Later today, part two of this series and the Campaign for a Commercial Free Childhood, an organization that is making a positive difference in the lives of children and their families.

If you enjoyed this article, you may want to read:

The selling of Childhood: Part 2

How to use Common Sense Media: Making informed choices for your child's entertainment

Monday, May 11, 2009

Noodling a doodle 4 Google

In February, children all across the nation, grades K thru 12 were invited to take part in the 2nd Annual "Doodle 4 Google" (create-a-logo) contest.

This year’s theme, “What I wish for the World,” brought in 28,000 entries from all 50 states, which according to the official Google blog post this morning, reflects a 70 per cent increase in the number of entries over last year’s contest.

It was also announced today that 400 state finalists have been selected.

Now, it’s your turn to vote for your favorite young artist. Public on-line voting is open and ends Monday, May 18, 2009.

The prizes are indeed attractive. The National Winner receives a $15,000 college scholarship that can be used at the student’s school of choice, plus a trip to Google’s New York office; a laptop computer, and a t-shirt imprinted with their Google doodle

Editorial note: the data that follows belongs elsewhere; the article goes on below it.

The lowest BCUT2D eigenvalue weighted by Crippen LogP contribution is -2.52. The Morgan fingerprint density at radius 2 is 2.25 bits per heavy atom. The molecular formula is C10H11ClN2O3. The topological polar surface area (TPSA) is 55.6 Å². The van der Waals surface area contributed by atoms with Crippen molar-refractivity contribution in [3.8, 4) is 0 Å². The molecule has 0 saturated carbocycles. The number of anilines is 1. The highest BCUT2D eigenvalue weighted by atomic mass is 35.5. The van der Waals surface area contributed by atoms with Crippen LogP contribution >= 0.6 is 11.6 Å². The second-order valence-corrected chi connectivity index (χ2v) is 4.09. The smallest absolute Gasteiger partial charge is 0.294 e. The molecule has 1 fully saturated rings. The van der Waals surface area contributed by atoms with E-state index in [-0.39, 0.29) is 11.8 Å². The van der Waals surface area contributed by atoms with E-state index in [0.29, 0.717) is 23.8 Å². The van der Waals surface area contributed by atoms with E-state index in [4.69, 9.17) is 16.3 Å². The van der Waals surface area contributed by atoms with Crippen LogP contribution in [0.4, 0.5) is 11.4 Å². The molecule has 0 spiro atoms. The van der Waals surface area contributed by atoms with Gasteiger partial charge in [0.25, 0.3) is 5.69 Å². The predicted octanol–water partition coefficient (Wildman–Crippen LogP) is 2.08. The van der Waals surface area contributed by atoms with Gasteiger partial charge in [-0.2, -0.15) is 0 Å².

In addition, the National Winner’s school receives a $25,000 technology grant to be used by the school to either establish a computer lab, or upgrade an existing facility.

The Doodle 4 Google contest is an evolutionary outgrowth from the "unique" logos initially created by Google Webmaster Dennis Hwang when he began his career interning at Google in 2000.

Hwang's nifty renderings of the Google name (such as the one created for visual artist Rene Margurite’s birthday), are the sort of clever depictions you wake up to find on your computer screen, reminding you about holidays and important dates in history.

Go ahead, cast your vote. The next Jackson Pollock or Georgia O’Keeffe is waiting to be discovered.

Sunday, May 10, 2009

Happy Mother’s Day

As I was going through Internet news this morning, I ran across a truly thoughtful piece published through Columbus

The article, written by Allison K. Hughes-Randall, is a first-person tribute to her mother, Gail, who is battling cancer.

Gently placing aside the obvious burden of dealing with a loved one’s serious illness, Randall speaks eloquently of the bonds of a mother and child that is most appropriate today.

I hope “Mom's illness sheds light on thoughts unspoken” stays in the Dispatch's archive for a long, long time – it’s well worth reading and remembering why we pay tribute to mothers everywhere.